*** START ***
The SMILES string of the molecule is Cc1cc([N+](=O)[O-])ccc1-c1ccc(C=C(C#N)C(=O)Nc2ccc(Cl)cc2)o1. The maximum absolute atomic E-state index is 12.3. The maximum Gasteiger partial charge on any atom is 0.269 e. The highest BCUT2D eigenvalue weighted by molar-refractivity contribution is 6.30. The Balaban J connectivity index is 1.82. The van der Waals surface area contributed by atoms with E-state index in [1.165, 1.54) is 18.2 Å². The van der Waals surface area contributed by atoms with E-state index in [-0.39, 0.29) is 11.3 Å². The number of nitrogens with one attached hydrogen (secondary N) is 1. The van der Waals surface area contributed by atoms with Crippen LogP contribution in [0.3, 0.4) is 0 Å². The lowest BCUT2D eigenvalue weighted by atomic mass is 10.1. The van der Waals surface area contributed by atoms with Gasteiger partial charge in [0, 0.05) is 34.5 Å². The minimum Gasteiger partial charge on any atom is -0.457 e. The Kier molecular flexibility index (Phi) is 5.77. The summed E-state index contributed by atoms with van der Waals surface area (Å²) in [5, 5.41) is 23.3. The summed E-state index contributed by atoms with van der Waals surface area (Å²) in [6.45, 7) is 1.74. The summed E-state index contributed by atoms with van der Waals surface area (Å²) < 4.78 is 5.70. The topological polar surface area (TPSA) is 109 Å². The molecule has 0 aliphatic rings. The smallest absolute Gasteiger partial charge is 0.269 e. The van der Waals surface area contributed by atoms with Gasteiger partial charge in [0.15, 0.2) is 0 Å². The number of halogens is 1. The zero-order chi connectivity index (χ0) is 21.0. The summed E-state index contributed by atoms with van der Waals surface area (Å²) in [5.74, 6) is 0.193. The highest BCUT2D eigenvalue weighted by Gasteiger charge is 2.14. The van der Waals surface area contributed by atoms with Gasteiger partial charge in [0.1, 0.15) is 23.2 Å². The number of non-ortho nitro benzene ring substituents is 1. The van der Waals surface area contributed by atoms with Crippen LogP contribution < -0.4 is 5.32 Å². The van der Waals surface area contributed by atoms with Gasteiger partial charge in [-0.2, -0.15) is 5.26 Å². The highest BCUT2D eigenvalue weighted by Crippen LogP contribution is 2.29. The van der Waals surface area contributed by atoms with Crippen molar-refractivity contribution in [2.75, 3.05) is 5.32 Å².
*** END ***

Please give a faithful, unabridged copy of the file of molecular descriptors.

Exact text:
The SMILES string of the molecule is Cc1cc([N+](=O)[O-])ccc1-c1ccc(C=C(C#N)C(=O)Nc2ccc(Cl)cc2)o1. The maximum absolute atomic E-state index is 12.3. The maximum Gasteiger partial charge on any atom is 0.269 e. The highest BCUT2D eigenvalue weighted by molar-refractivity contribution is 6.30. The Balaban J connectivity index is 1.82. The van der Waals surface area contributed by atoms with E-state index in [1.165, 1.54) is 18.2 Å². The van der Waals surface area contributed by atoms with E-state index in [-0.39, 0.29) is 11.3 Å². The number of nitrogens with one attached hydrogen (secondary N) is 1. The van der Waals surface area contributed by atoms with Crippen LogP contribution in [0.3, 0.4) is 0 Å². The lowest BCUT2D eigenvalue weighted by atomic mass is 10.1. The van der Waals surface area contributed by atoms with Gasteiger partial charge in [0, 0.05) is 34.5 Å². The minimum Gasteiger partial charge on any atom is -0.457 e. The Kier molecular flexibility index (Phi) is 5.77. The summed E-state index contributed by atoms with van der Waals surface area (Å²) in [5, 5.41) is 23.3. The summed E-state index contributed by atoms with van der Waals surface area (Å²) in [6.45, 7) is 1.74. The summed E-state index contributed by atoms with van der Waals surface area (Å²) < 4.78 is 5.70. The topological polar surface area (TPSA) is 109 Å². The molecule has 0 aliphatic rings. The smallest absolute Gasteiger partial charge is 0.269 e. The van der Waals surface area contributed by atoms with Gasteiger partial charge in [0.15, 0.2) is 0 Å². The number of halogens is 1. The zero-order chi connectivity index (χ0) is 21.0. The summed E-state index contributed by atoms with van der Waals surface area (Å²) in [5.74, 6) is 0.193. The highest BCUT2D eigenvalue weighted by Gasteiger charge is 2.14. The van der Waals surface area contributed by atoms with Gasteiger partial charge in [0.1, 0.15) is 23.2 Å². The number of non-ortho nitro benzene ring substituents is 1. The van der Waals surface area contributed by atoms with Crippen LogP contribution < -0.4 is 5.32 Å². The van der Waals surface area contributed by atoms with Gasteiger partial charge in [-0.2, -0.15) is 5.26 Å². The highest BCUT2D eigenvalue weighted by Crippen LogP contribution is 2.29. The van der Waals surface area contributed by atoms with Crippen molar-refractivity contribution in [2.75, 3.05) is 5.32 Å².